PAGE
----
Evangelicals See an Evolution of Their Own

The evangelical movement has long been considered a powerful political entity. An estimated 65 million Americans consider themselves conservative Christians. Their anti-gay, anti-abortion views are well known as is their support for mostly Republican political candidates.

But times are changing.

Now there are evangelicals speaking out on global warming and supporting adoption. Neither would have been endorsed only a few years ago.

"There's a great deal of foment in the evangelical community right now," John Green, senior fellow at the Pew Forum on Religion and Public Life told ABCNews.Com.

"I do think there is a change afoot," said Randall Balmer, an evangelical Christian and professor of religion at Barnard College. "Finally, evangelical voices other than those on the hard right are beginning to make themselves heard."

The implications for the Republican party are not necessarily good.

"I think the Republicans can no longer count on evangelical votes falling into their laps," said Balmer. "There's going to be a die-hard core that will stick with it but on the whole, there will be some shifting on the issues."

Tackling Children Without Families

The latest example is adoption. Prominent evangelical Christians are telling their followers to strongly consider adoption or foster care. But they deny suggestions they are doing so to answer criticism that their movement hasn't done enough for children without families.

"Absolutely not. We're not doing this to respond to criticism. This is all about the children," Mark Andre, Director of The Orphan Care Initiative at Focus on the Family in Colorado Springs, Colorado told ABCNEWS.com. "God wants us to care for the orphan, the widow, the prisoner, the sick and ailing and the stranger."

More than 500,000 children were in foster care in the United States as of 2005. About 115,000 are waiting to be adopted. Andre and his wife have adopted three chidren.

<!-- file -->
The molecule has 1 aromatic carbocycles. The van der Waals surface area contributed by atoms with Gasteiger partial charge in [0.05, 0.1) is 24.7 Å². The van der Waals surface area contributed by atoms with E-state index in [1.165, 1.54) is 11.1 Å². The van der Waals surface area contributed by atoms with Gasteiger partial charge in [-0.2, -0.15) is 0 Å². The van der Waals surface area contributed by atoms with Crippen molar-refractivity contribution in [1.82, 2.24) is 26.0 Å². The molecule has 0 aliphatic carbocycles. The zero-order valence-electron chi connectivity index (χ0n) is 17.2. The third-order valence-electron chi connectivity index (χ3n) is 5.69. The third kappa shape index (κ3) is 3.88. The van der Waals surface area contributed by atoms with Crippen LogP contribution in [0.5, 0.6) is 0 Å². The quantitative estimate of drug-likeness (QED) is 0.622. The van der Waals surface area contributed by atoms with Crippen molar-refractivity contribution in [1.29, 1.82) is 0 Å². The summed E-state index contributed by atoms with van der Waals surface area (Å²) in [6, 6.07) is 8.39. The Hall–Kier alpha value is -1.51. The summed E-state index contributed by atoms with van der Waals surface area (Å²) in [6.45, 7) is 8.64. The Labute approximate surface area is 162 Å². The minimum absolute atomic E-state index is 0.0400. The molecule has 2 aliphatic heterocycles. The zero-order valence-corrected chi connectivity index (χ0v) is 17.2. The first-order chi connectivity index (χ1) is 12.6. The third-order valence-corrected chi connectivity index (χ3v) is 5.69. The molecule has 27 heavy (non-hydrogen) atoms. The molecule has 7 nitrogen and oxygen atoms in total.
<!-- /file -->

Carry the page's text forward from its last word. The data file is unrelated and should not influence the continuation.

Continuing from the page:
"They are the delight of my heart and my wife's heart too," he said. "There are kids who need homes, kids who need care. That's what this is all about."

Christopher Padbury, executive director of Project 1.27, a faith-based adoption project partnering with the State of Colorado, has also led by example and adopted five children. "If we are spending all our time complaining about homosexuals, then why are we not coming forward to adopt these kids" he told The Associated Press.

Padbury's group takes its name from a James 1:27 passage to "look after orphans and widows in their distress."

Andre concedes that it's a new issue for evangelicals. "Times are changing, it's time to roll up our sleeves and get involved, each one who sits in the pew needs to get involved," he said.

In addition to adoption and foster care, organizers are also suggesting the faithful provide support networks for foster families and sponsor orphanages.

There is also a generational divide in the evangelical community and that too could be problematic for Republicans.

"Younger evangelicals are looking for something different. They are not embracing their parents view," Rod Dreher, a conservative columnist for the Dallas Morning News told ABCNews.com. "They are looking for fresh thinking on where can we go as conservatives."

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